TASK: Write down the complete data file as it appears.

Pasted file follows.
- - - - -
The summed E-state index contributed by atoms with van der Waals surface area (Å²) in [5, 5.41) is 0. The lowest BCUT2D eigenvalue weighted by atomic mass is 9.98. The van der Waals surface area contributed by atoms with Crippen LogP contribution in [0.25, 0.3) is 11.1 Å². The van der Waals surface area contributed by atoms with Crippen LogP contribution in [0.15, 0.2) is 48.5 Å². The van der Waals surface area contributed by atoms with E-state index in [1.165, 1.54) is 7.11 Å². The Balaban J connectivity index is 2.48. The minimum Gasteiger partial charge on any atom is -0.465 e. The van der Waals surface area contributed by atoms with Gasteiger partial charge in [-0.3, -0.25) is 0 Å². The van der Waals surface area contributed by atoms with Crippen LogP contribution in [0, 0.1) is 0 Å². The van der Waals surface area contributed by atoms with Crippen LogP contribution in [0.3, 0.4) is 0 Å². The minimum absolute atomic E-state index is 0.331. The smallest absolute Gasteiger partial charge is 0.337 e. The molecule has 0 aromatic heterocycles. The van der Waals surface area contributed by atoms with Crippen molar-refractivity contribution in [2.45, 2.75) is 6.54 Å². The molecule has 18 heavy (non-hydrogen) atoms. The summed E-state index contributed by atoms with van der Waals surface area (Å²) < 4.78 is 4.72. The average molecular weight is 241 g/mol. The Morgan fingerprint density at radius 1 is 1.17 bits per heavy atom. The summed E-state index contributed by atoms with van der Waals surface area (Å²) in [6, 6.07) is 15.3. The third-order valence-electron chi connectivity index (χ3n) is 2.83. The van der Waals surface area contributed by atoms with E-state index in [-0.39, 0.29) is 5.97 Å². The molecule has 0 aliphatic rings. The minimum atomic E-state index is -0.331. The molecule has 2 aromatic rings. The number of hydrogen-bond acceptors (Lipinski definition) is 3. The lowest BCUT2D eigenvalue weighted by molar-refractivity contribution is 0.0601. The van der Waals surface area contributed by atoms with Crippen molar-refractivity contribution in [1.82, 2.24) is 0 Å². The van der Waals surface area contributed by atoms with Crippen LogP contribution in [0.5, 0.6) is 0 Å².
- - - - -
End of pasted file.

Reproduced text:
The summed E-state index contributed by atoms with van der Waals surface area (Å²) in [5, 5.41) is 0. The lowest BCUT2D eigenvalue weighted by atomic mass is 9.98. The van der Waals surface area contributed by atoms with Crippen LogP contribution in [0.25, 0.3) is 11.1 Å². The van der Waals surface area contributed by atoms with Crippen LogP contribution in [0.15, 0.2) is 48.5 Å². The van der Waals surface area contributed by atoms with E-state index in [1.165, 1.54) is 7.11 Å². The Balaban J connectivity index is 2.48. The minimum Gasteiger partial charge on any atom is -0.465 e. The van der Waals surface area contributed by atoms with Gasteiger partial charge in [-0.3, -0.25) is 0 Å². The van der Waals surface area contributed by atoms with Crippen LogP contribution in [0, 0.1) is 0 Å². The van der Waals surface area contributed by atoms with Crippen LogP contribution in [0.3, 0.4) is 0 Å². The minimum absolute atomic E-state index is 0.331. The smallest absolute Gasteiger partial charge is 0.337 e. The molecule has 0 aromatic heterocycles. The van der Waals surface area contributed by atoms with Crippen molar-refractivity contribution in [2.45, 2.75) is 6.54 Å². The molecule has 18 heavy (non-hydrogen) atoms. The summed E-state index contributed by atoms with van der Waals surface area (Å²) < 4.78 is 4.72. The average molecular weight is 241 g/mol. The Morgan fingerprint density at radius 1 is 1.17 bits per heavy atom. The summed E-state index contributed by atoms with van der Waals surface area (Å²) in [6, 6.07) is 15.3. The third-order valence-electron chi connectivity index (χ3n) is 2.83. The van der Waals surface area contributed by atoms with E-state index in [-0.39, 0.29) is 5.97 Å². The molecule has 0 aliphatic rings. The minimum atomic E-state index is -0.331. The molecule has 2 aromatic rings. The number of hydrogen-bond acceptors (Lipinski definition) is 3. The lowest BCUT2D eigenvalue weighted by molar-refractivity contribution is 0.0601. The van der Waals surface area contributed by atoms with Crippen molar-refractivity contribution in [1.82, 2.24) is 0 Å². The van der Waals surface area contributed by atoms with Crippen LogP contribution in [0.5, 0.6) is 0 Å².